Home
Exhibitions: reviews and interviews
Focus
Thematic dossiers
Global Terroir
About
La belle revue in print
Newsletter
fren
2020 – Lagos
2019 – Tirana
2018 – Beirut
2017 – Cape Town
2016 – Bangkok
2015 – Porto
2014 – Malmö

Interview with Luisa Abreu, member of Rua do Sol.

Facebook / Twitter


La belle revue—» Could you describe in what context Rua do Sol appeared and why, according to the situation of Porto art scene, did you decide to get involved in that space?

Luisa Abreu/Rua do Sol—» Artists gathering as a group is something that has been happening in Porto for a while, creating different spaces with very different contexts, purposes and dynamics. 

For a long period in Porto, it was crucial that artists adapted to a cultural blackout situation, a time when there were no support for any cultural activities. Adapting yes, but not accepting, fighting back with diverse independent art spaces, driving several artists to be cultural organizers, running spaces, making exhibitions and getting involved in multiple projects that were vital to uphold an interstitial living city. 

These kinds of spaces were and are disseminated all over the city and they are capable of unlevel cultural options as well of unlevel cultural locations. 

Rua do Sol 172 have started with a very expanded idea of what it could become. It began with the common aim of a group of people urging to have a work space together along with a necessity of shedding light on more artistic propositions. Naturally, there were also economic reasons involved when deciding to open a space with this kind of nature.

This space was located in Rua do Sol 172 (meaning Sun’s Street 172), with no sun whatsoever as it was a very narrow and small street. The space was divided in two major areas − facing the street, where you could feel the neighborhood entering from the big windows − and was an informal open area for all kind of artistic desires; the other one, in the back, was the open space studio. At that time, Rua do Sol 172 was not already a collective, but also because it was not just a studio for them to develop their own personal work, they inevitably started to engage in some different way.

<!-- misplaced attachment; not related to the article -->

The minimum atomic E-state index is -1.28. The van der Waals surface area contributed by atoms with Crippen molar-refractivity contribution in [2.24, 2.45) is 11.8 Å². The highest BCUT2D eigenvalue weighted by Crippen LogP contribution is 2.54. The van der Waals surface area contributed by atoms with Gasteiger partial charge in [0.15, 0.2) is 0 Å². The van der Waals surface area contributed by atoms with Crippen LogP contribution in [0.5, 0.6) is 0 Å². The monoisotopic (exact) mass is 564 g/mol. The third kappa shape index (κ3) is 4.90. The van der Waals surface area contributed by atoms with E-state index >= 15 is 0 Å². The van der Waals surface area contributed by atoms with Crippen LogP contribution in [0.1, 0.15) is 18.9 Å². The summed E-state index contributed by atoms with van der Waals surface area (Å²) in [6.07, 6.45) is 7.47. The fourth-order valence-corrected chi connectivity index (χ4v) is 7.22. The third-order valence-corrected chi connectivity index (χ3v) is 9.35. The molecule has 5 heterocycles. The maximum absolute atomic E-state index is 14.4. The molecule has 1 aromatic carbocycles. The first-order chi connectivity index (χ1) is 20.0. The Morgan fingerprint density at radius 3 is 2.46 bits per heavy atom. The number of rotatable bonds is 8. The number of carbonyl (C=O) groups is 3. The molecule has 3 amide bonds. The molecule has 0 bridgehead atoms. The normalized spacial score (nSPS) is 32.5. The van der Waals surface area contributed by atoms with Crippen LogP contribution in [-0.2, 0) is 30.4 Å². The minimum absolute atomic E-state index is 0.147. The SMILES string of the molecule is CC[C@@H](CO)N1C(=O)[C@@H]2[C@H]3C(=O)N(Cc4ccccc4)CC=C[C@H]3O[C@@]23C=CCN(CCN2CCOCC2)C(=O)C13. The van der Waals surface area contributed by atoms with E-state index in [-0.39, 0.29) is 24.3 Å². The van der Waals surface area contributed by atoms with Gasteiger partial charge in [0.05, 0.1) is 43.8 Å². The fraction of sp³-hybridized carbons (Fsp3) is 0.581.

L.B.R—» How do you pick up artists for exhibitions and is there a specific idea on what kind of art you desire to show? You seem to be open to many approach and not strictly visual art?

L.A./R.d.S.—» Now that we moved to another location, the way we are picking up artists, organizing exhibitions and programming has also changed.

At this moment Rua do Sol 172 is located in the "Círculo Católico de Operários do Porto" (Catholic Circle of Workers in Porto), aka CCOP, founded in 1898. This is a place where a lot of different things are happening, such as table tennis competitions, acting workshop with a theatre group called "Confederação", a senior chorus, diverse social actions, Rua do Sol´s collective studio and gallery, and so on. As well as being a space with several dynamics, the structure of the building, in contrast with the former Rua do Sol, is also divided in specific areas, allowing us to program differently.

At present time, we are able to separate cinema cycles from exhibitions or concerts from artists’ talks. We can actually move to different sites in the same building, as well as having multiple situations occurring at the same time. In what concerns having a preconceived idea on a specific kind of art we prefer to program, we try to be as wide as we can, and there is nothing regarding mediums, forms, materials, subjects, ideas or anything else that we don´t want to show. Diversity is very important, so are divergent opinions. Plus, standing as an independent art space that has no strings attached to no one or anything, having no commercial purposes or a distinct goal of "art for all", we are able to program unrestrictedly.